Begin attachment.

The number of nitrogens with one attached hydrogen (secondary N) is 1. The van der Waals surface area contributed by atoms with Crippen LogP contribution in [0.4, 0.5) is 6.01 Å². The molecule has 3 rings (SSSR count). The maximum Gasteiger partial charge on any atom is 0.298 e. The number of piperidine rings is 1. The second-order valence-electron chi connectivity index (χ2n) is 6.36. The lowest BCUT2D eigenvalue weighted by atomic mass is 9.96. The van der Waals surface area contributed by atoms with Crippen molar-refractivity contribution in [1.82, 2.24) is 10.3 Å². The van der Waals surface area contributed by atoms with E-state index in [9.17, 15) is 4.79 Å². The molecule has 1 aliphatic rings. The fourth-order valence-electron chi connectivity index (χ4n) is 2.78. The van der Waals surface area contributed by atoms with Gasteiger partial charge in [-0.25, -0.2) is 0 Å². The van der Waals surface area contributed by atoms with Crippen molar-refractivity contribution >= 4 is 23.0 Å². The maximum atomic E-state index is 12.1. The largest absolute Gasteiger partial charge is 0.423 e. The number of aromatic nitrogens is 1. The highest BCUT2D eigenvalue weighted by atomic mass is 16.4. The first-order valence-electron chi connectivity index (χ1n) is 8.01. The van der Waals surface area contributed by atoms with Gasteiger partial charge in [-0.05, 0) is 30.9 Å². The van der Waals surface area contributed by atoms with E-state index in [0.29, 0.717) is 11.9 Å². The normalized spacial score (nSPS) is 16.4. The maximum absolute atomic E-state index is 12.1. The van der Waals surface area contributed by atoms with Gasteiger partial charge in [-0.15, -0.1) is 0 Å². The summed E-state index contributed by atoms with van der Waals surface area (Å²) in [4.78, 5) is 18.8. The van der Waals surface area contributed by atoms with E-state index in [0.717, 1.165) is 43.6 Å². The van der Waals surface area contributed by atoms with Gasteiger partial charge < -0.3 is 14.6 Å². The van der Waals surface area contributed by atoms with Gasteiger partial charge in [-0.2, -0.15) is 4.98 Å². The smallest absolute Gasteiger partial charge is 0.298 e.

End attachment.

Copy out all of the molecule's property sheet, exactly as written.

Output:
The number of nitrogens with one attached hydrogen (secondary N) is 1. The van der Waals surface area contributed by atoms with Crippen LogP contribution in [0.4, 0.5) is 6.01 Å². The molecule has 3 rings (SSSR count). The maximum Gasteiger partial charge on any atom is 0.298 e. The number of piperidine rings is 1. The second-order valence-electron chi connectivity index (χ2n) is 6.36. The lowest BCUT2D eigenvalue weighted by atomic mass is 9.96. The van der Waals surface area contributed by atoms with Crippen molar-refractivity contribution in [1.82, 2.24) is 10.3 Å². The van der Waals surface area contributed by atoms with E-state index in [9.17, 15) is 4.79 Å². The molecule has 1 aliphatic rings. The fourth-order valence-electron chi connectivity index (χ4n) is 2.78. The van der Waals surface area contributed by atoms with Gasteiger partial charge in [-0.25, -0.2) is 0 Å². The van der Waals surface area contributed by atoms with Crippen molar-refractivity contribution >= 4 is 23.0 Å². The maximum atomic E-state index is 12.1. The largest absolute Gasteiger partial charge is 0.423 e. The number of aromatic nitrogens is 1. The highest BCUT2D eigenvalue weighted by atomic mass is 16.4. The first-order valence-electron chi connectivity index (χ1n) is 8.01. The van der Waals surface area contributed by atoms with Gasteiger partial charge in [-0.05, 0) is 30.9 Å². The van der Waals surface area contributed by atoms with E-state index in [0.29, 0.717) is 11.9 Å². The normalized spacial score (nSPS) is 16.4. The maximum absolute atomic E-state index is 12.1. The van der Waals surface area contributed by atoms with Gasteiger partial charge in [-0.15, -0.1) is 0 Å². The summed E-state index contributed by atoms with van der Waals surface area (Å²) in [4.78, 5) is 18.8. The van der Waals surface area contributed by atoms with E-state index in [0.717, 1.165) is 43.6 Å². The van der Waals surface area contributed by atoms with Gasteiger partial charge < -0.3 is 14.6 Å². The van der Waals surface area contributed by atoms with Gasteiger partial charge in [-0.2, -0.15) is 4.98 Å². The smallest absolute Gasteiger partial charge is 0.298 e.